Is there anything more satisfying than chowing down on a perfectly crispy-on-the-outside-but-gooey-on-the-inside ham and cheese toastie? The answer here is usually a resounding no. But just in case you need a little more convincing, here’s another reason to dish one up: it could help you live longer.
Researchers from McMaster University in Canada looked at data from over 218,000 adults across more than 50 countries around the world and divided them into five categories according to their eating habits.
By adopting a balanced diet (aka, one that includes a moderate amount of dairy and meat and limited processed foods like refined carbs) you can reduce your chance of premature death by up to 25 per cent and a fatal heart attack by 22 per cent.
“People who consumed a diet emphasising fruit, vegetables, nuts, legumes, fish, dairy products and meat had the lowest risk of cardiovascular disease and early death,” explained Andrew Mente, principal investigator at the university’s Population Health Research Institute.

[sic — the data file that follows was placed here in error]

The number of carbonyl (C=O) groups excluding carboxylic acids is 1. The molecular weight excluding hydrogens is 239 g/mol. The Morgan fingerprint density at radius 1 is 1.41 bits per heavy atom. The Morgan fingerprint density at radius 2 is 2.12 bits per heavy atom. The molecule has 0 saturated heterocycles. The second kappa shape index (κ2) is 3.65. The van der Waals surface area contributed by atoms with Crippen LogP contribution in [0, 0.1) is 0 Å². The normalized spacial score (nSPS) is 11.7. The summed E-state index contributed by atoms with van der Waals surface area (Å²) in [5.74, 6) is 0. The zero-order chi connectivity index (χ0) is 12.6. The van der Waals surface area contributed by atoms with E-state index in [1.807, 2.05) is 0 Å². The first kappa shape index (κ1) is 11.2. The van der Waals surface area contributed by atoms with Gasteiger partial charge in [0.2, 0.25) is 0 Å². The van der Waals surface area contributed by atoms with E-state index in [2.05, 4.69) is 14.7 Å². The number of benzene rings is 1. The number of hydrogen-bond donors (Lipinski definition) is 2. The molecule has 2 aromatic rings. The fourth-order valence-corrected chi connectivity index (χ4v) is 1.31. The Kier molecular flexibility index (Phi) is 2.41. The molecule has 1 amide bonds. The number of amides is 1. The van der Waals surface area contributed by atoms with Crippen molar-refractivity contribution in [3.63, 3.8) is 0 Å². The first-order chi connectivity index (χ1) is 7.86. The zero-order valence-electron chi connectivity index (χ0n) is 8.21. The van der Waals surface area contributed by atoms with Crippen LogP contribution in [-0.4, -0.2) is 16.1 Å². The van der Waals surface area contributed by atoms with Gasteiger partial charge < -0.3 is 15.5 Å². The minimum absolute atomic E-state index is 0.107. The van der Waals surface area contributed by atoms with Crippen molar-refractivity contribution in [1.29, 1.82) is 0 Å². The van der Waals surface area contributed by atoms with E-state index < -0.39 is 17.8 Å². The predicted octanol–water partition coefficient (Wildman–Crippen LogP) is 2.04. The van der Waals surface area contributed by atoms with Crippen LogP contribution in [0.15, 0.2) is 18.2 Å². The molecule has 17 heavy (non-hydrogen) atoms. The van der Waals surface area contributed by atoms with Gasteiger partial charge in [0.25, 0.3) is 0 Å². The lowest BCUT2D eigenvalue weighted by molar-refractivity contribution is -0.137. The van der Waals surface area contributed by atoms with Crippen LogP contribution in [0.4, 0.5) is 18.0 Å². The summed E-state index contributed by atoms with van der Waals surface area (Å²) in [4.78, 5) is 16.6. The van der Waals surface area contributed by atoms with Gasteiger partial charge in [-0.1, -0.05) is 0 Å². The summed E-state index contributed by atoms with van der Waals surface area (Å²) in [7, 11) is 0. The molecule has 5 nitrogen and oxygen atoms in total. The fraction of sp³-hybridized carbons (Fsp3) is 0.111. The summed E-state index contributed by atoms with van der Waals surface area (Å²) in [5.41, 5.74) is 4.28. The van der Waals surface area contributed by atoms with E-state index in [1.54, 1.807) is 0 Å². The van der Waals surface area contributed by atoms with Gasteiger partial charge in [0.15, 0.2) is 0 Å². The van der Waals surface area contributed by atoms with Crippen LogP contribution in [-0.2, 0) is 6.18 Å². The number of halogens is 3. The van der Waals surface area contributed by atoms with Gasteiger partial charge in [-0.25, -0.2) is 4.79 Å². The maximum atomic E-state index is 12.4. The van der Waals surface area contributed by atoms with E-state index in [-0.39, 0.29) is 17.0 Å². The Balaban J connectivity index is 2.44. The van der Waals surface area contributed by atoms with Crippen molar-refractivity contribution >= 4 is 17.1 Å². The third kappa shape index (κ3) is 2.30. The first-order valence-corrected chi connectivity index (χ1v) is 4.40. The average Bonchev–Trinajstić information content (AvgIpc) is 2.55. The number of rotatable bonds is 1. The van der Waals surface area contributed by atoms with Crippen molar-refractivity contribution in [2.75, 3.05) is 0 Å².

This goes against the current dietary guidelines, which advises that people who consume more than 90g of red or processed meat daily should cut this back to 70g at most. Previous studies show that too much beef, pork and veal can increase the risk of developing bowel cancer.
“Thinking on what constitutes a high-quality diet for a global population needs to be reconsidered,” Mente added. “For example, our results show that dairy products and meat are beneficial for heart health and longevity.”
That said, Professor Jeremy Pearson, associate medical director at the British Heart Foundation stresses that moderation should still be key:
“Eating well means looking at your diet as a whole, rather than focusing too much on individual elements,” he said.
“Meat and dairy can contribute to a healthy, balanced diet as long as they’re eaten in moderation along with plenty of fruits and vegetables, pulses, wholegrains and nuts.”
Toasties all round, eh!?
This article originally appeared on Women's Health.